Yoma, Chapter Five, Mishnah Seven
This mishnah basically completes the sacrificial aspects of the Yom Kippur service. It teaches that the order in which the acts must be performed is preciseone act cannot be moved up in front of another. The mishnah then discusses the consequences if one act is moved up before another.
1) Concerning every act of Yom Hakippurim mentioned in the prescribed order [in the mishnah]: if he performed one [later] act before an [earlier] one, it is as if it had not been done at all.
2) If he dealt with the blood of the goat before the blood of the bull, he must start over again, and sprinkle the blood of the goat after the blood of the bull.
3) If before he had finished the sprinklings within [the Holy of Holies] the blood was poured away, he must bring other blood, and start over again and sprinkle again within [the Holy of Holies]. Similarly, in the Hekhal and the golden altar, since they are each a separate act of atonement.
4) Rabbi Elazar and Rabbi Shimon say: wherever he stopped, there he may begin again.
Section one: The mishnah is adamant that all of the acts that were described in the previous sections be performed in the order in which they were prescribed. The remainder of the mishnah now explains what he must do if the high priest performed one of the acts out of order.
Section two: If he sprinkled the goats blood before he sprinkled the bulls blood he must start over again and sprinkle the bulls blood and then the goats blood. The Talmud explains that this refers to the sprinkling done in the Hekhal. If he sprinkled the goats blood inside the Holy of Holies before the bulls blood, he must sacrifice a new goat because he must sprinkle the bulls blood inside before he even slaughters the goat.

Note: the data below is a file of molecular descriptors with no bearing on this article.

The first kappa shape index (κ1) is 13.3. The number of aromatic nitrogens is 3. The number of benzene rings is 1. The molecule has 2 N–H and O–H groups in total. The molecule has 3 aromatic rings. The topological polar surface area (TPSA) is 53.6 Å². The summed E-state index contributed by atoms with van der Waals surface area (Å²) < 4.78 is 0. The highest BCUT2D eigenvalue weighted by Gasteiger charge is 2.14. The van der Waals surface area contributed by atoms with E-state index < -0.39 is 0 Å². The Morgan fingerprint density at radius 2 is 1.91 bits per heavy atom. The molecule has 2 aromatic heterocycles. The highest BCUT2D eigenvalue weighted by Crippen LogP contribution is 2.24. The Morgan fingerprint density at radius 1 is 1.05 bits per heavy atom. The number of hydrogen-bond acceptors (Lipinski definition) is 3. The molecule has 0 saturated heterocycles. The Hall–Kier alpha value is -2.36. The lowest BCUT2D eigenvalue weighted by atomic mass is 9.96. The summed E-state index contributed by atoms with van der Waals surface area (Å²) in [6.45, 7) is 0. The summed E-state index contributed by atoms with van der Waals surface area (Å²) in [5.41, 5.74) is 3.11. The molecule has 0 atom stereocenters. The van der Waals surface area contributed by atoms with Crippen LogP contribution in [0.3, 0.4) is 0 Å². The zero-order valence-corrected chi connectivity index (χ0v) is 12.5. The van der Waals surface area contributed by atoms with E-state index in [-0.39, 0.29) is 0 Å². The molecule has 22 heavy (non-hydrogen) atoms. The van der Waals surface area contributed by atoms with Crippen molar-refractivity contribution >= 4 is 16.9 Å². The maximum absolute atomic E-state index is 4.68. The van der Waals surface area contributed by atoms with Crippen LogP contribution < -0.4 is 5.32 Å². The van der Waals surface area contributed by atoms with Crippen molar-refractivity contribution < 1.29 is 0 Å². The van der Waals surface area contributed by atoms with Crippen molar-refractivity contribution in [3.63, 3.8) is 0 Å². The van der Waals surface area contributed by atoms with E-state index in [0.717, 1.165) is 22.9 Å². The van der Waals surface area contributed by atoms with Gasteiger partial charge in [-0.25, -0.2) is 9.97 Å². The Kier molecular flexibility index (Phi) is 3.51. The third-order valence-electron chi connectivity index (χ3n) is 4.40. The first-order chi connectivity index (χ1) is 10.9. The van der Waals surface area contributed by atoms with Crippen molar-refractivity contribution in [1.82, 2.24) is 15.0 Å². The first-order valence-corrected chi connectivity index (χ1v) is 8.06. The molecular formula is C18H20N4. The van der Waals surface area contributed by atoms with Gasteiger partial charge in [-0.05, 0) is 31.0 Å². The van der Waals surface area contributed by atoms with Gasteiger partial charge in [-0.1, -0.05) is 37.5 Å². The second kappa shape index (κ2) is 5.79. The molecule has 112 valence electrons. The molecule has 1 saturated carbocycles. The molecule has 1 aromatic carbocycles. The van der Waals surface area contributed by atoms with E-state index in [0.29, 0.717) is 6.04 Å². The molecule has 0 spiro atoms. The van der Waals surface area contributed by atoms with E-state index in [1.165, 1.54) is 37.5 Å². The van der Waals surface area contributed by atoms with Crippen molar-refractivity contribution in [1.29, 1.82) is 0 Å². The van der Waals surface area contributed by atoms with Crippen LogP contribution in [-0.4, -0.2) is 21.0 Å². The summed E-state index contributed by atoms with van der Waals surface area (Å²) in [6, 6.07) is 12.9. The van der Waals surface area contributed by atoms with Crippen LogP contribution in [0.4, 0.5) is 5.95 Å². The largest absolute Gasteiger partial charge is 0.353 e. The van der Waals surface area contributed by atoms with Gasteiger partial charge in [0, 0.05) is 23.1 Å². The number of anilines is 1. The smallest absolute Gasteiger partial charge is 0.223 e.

Section three: If the blood was poured out before he finished sprinkling inside the Holy of Holies, he must go back and slaughter another animal, be it the bull or the goat. This is true even if he already sprinkled six out of the seven times. In other words, all of the sprinklings must be done with the blood of the same animal. However, if he finished sprinkling inside and was sprinkling in the Hekhal when the blood spilled, he need not go back and redo the inside sprinklings. The same holds true with regard to the sprinkling on the golden altar in the Hekhal. Each of these sets of sprinklings is considered independent, such that if one is interrupted the earlier one need not be redone.
Rabbi Elazar and Rabbi Shimon go a step further. If the blood is spilled in the middle of a set of sprinklings, he must slaughter a new animal but his earlier sprinklings count. He begins exactly where he left off. For Rabbi Elazar and Rabbi Shimon each sprinkling is its own entity and hence a sprinkling that has already been performed correctly need not be redone, even if the subsequent ones are done with the blood of a different animal.